Acoustic wayfinding is the practice of using the auditory system to orient oneself and navigate physical space. It is commonly used by the visually impaired, allowing them to retain their mobility without relying on visual cues from their environment.
Acoustic wayfinding involves using a variety of auditory cues to create a mental map of the surrounding environment. This can include a number of techniques: navigating by sounds from the natural environment, such as pedestrian crossing signals; echolocation, or creating sound waves (by tapping a cane or making clicking noises) to determine the location and size of surrounding objects; and memorizing the unique sounds in a given space to recognize it again later. For the visually impaired, these auditory cues become the primary substitute for visual information about the direction and distance of people and objects in their environment.
However, there are a number of common obstacles to acoustic wayfinding techniques: noisy outdoor environments can challenge an individual's ability to identify useful sounds, while indoors, the architecture may not provide an acoustic response which is useful for orientation and destination. Among the most difficult environments to navigate for individuals who rely on acoustic wayfinding are crowded places like department stores, transit stations, and hotel lobbies, or open spaces like parking lots and parks, where distinct sound cues are lacking. This means that, in practice, individuals who navigate primarily by acoustic wayfinding must also rely on a number of other senses – including touch, smell, and residual sight – to supplement auditory cues. These different methods can be used in tandem. For example, visually impaired individuals often use a white cane, not only to physically locate obstacles in front of them, but also to acoustically get a sense of what those obstacles may be. By tapping the cane, they also create sound waves that help them to gauge the location and size of nearby objects.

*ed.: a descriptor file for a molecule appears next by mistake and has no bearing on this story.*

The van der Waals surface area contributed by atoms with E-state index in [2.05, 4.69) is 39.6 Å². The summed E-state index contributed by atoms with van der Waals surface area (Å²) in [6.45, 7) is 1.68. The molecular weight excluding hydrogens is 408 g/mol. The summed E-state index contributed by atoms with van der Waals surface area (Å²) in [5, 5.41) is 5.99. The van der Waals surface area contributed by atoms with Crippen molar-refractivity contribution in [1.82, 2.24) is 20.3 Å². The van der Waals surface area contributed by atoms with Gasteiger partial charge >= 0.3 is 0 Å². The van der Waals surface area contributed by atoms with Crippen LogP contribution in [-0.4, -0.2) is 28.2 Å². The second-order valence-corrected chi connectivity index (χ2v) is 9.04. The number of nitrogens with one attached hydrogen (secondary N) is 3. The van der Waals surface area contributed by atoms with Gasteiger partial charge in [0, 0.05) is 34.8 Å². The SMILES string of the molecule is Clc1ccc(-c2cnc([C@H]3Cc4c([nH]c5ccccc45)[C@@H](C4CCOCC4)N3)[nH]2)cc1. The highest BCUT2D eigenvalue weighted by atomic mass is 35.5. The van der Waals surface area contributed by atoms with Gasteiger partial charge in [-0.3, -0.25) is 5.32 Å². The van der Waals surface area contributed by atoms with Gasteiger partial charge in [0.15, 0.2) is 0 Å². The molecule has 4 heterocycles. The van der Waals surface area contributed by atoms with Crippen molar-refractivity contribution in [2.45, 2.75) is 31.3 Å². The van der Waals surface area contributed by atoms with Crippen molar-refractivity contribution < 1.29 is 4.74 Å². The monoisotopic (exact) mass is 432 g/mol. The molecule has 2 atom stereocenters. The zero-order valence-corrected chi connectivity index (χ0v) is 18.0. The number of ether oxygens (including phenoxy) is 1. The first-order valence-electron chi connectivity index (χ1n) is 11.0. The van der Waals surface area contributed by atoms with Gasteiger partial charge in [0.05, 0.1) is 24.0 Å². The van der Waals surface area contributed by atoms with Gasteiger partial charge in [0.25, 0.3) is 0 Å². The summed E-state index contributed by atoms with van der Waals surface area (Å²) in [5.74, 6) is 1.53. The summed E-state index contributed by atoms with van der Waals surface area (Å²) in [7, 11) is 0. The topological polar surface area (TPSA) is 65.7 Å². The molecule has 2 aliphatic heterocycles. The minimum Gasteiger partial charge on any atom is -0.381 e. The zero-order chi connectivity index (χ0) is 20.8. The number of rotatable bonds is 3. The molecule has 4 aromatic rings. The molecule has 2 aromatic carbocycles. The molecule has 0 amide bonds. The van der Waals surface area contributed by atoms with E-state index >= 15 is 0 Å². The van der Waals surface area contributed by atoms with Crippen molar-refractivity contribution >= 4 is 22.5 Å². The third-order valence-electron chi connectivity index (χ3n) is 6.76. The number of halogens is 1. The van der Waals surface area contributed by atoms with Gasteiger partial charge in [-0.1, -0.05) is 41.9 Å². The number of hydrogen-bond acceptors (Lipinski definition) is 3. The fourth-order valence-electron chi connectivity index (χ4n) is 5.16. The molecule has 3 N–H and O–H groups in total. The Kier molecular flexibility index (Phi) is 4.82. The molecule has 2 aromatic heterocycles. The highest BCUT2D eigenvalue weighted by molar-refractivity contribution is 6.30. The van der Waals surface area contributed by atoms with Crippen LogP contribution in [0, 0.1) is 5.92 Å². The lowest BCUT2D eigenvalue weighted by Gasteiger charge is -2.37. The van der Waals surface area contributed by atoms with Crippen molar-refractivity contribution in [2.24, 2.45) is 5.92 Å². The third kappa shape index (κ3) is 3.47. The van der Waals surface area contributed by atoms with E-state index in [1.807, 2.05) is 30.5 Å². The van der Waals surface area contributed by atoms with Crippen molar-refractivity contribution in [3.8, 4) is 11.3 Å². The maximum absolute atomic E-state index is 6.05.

Importance in architectureEdit
Recently[when?], architects and acousticians have begun to address the problems faced by people who rely primarily on acoustic wayfinding to navigate urban spaces. The primary work on the architectural implications of acoustic wayfinding comes from a collaboration between Christopher Downey, an architect who went blind in 2008 and has since worked to improve architectural design for the visually impaired, and Joshua Cushner, who leads the Acoustic consulting practice for engineering design firm Arup in San Francisco. Their work focuses on how to plan new facilities to include sensible systems of sound markers and architectural spaces which provide orientation through acoustic cues. On 20 September 2011, the San Francisco chapter of the American Institute of Architects organized an acoustic wayfinding discussion and walking tour, led by Chris Downey and Joshua Cushner. The purpose of the tour was to highlight the ways that visual impaired people associate sounds with particular buildings and locations, creating "sound markers" that help them find their way on the street or indoors, and to discuss implementing more unique sound markers into urban design projects.
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